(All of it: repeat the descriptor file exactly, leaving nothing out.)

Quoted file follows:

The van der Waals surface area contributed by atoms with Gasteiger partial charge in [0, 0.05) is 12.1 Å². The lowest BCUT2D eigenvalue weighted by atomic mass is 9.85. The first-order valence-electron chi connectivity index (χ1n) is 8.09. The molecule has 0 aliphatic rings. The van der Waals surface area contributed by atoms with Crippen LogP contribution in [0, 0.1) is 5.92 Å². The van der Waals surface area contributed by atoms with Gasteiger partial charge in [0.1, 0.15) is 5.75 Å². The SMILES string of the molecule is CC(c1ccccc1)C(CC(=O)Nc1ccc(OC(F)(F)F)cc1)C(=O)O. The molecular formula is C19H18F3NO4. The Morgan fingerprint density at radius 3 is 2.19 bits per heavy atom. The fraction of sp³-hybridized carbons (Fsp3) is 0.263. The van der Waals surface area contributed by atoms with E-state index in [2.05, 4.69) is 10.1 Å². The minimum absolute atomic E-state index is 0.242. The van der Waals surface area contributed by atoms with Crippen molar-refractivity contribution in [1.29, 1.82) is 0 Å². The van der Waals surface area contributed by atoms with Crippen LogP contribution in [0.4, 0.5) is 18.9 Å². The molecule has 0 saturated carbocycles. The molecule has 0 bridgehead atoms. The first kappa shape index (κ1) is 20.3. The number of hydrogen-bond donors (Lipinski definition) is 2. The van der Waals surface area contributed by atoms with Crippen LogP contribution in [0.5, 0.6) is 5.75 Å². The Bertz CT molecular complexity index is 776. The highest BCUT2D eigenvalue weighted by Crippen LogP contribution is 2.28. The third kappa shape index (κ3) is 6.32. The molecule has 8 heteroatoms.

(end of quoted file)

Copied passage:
The van der Waals surface area contributed by atoms with Gasteiger partial charge in [0, 0.05) is 12.1 Å². The lowest BCUT2D eigenvalue weighted by atomic mass is 9.85. The first-order valence-electron chi connectivity index (χ1n) is 8.09. The molecule has 0 aliphatic rings. The van der Waals surface area contributed by atoms with Crippen LogP contribution in [0, 0.1) is 5.92 Å². The van der Waals surface area contributed by atoms with Gasteiger partial charge in [0.1, 0.15) is 5.75 Å². The SMILES string of the molecule is CC(c1ccccc1)C(CC(=O)Nc1ccc(OC(F)(F)F)cc1)C(=O)O. The molecular formula is C19H18F3NO4. The Morgan fingerprint density at radius 3 is 2.19 bits per heavy atom. The fraction of sp³-hybridized carbons (Fsp3) is 0.263. The van der Waals surface area contributed by atoms with E-state index in [2.05, 4.69) is 10.1 Å². The minimum absolute atomic E-state index is 0.242. The van der Waals surface area contributed by atoms with Crippen molar-refractivity contribution in [1.29, 1.82) is 0 Å². The van der Waals surface area contributed by atoms with Crippen LogP contribution in [0.4, 0.5) is 18.9 Å². The molecule has 0 saturated carbocycles. The molecule has 0 bridgehead atoms. The first kappa shape index (κ1) is 20.3. The number of hydrogen-bond donors (Lipinski definition) is 2. The van der Waals surface area contributed by atoms with Crippen LogP contribution in [0.5, 0.6) is 5.75 Å². The Bertz CT molecular complexity index is 776. The highest BCUT2D eigenvalue weighted by Crippen LogP contribution is 2.28. The third kappa shape index (κ3) is 6.32. The molecule has 8 heteroatoms.